Tom Gower: Down 14-0, the Raiders have looked like they deserve the deficit. It's not obvious they have answers to how to successfully cover Vernon Davis, they're not getting ahead of the chains on offense, and Derek Carr hasn't made plays on either early downs or in obvious passing situations. Their last real offensive play summed up their experience as well as anything. Zach Brown drops off in short coverage, and Carr hits Seth Roberts on the short drag on third-and-13 anyway.

Aaron Schatz: Josh Doctson finally shows his awesome ball skills! Goes up over David Amerson to catch a 52-yard touchdown to make it 21-0 Washington!

Oh, wait ... I've got Jason Verrett on the phone and he wants to remind all the Doctson fans that health is a skill. Enjoy it while it lasts, though!

Washington is one of the best offensive lines in the league. They aren't quite the same caliber as the Cowboys, Steelers, and Raiders, but they're very good. And tonight, at least, they are playing better than the Oakland line.

Bryan Knowles: A very questionable goal-line series there for Oakland, after a Washington fumble and penalty put them into prime scoring position on the 4-yard line. Three straight passes, first of all, which is questionable in and of itself. One bad snap killed one of the plays, they ran a weird screen that was blown up and the pass coming closest to Donald Penn as opposed to any sort of eligible receiver, and the third pass was nearly picked off. Not entirely sure what they were doing there -- and they needed to turn that series into a touchdown, considering their failures to move the ball all night.

Scott Kacsmar: Raiders finished with 128 yards of offense thanks to a little garbage time on the last drive. It's very hard to keep an offense under 130 yards these days. Arizona did it to the Rams in the 2016 season finale, but you have to go back to December 2015 to find another example. That was also Oakland, but in a 15-12 win over Denver. I'm very surprised at how dominant the Redskins were tonight. The Oakland defense looking like 2016 form wasn't a surprise, but the offense is supposed to carry the team, right? One catch each for Crabtree and Cooper and just 13 total yards for them is just shocking.

Rivers McCown: Derek Carr has always been boosted by his receiver play and his offensive line. Neither of them showed up today. Washington was able to harass Carr constantly -- when he wasn't surprised that the ball was snapped into his hands in the first place. I'll be interested to see a cornerback breakdown to see how much Josh Norman played on Michael Crabtree. In my opinion, Crabtree is the straw that stirs the drink in Oakland, while everyone keeps waiting for Amari Cooper to be consistently great rather than mix big games and nothing ones.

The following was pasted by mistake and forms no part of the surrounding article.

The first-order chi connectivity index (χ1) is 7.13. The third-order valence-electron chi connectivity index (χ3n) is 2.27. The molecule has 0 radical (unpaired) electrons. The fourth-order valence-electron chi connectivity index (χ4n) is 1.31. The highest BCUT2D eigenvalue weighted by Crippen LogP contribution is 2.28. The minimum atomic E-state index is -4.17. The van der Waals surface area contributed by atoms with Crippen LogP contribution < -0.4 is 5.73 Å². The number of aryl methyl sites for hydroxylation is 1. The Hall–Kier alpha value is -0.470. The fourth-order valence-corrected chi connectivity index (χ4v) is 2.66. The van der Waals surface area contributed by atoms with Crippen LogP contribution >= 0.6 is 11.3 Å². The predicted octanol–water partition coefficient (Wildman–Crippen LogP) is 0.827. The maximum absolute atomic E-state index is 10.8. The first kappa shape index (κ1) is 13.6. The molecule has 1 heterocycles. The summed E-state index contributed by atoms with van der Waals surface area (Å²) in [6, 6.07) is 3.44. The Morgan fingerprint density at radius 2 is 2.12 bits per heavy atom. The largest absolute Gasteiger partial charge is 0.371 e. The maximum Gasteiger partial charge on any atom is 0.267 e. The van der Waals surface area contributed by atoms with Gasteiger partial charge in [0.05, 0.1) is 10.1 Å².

It's infuriating to see Chris Thompson run so much better than every other Washington back and still be treated like a part-timer.

Posted by: Andrew Potter on 25 Sep 2017

152 comments, Last at 27 Sep 2017, 10:32pm by theslothook


by big10freak :: Mon, 09/25/2017 - 9:53am

Josh Jones blew the coverage on the running back but otherwise was an impact player. 12 tackles, 2 sacks and a huge tackle bringing down the tight end to prevent a first down in the 4th quarter. GB has lost faith in most of their cornerbacks so went with a slew of safeties in the dime defense with Morgan Burnett moving into coverage and Jones playing a linebacker type role.

Kevin King didn't shut down anyone but also did not get completely embarrassed which is a huge step up from Rollins who after a decent rookie season has been abysmal.

Kyle Murphy had a rough day with Lawson consistently beating him to the corner. But then McCarthy being McCarthy giving a guy his second start in the NFL at left tackle any help is verboten. Here is hoping Murphy uses that Stanford education to adjust his game in the positive direction.

I think Mixon slipped on that 3rd down run late in the 4th quarter which caused Dalton to just fall down on the ball.

Thought Kenny Clark did pretty ok holding the point. No real inside pass rush but I will take the run defense since nobody else on the line was helping in that area

by Flounder :: Mon, 09/25/2017 - 10:46am

I continue to be frustrated by game plans that don't give players (Murphy) you surely must know will need help.....help! And when things go poorly, the seeming complete inability to adjust to the unsurprising reality until after halftime.

That said, it's fun to root for your team to come back, and I was certainly entertained after halftime.

I was also pleased with King. He wasn't responsible for all of King's catches, and, frankly, given that all other receivers combined for two catches for 20-something yards, I'll take A.J. Green getting 111 on 10 catches every day. Having a star receiver merely hurt GB, instead of utterly destroying them, is distinct progress!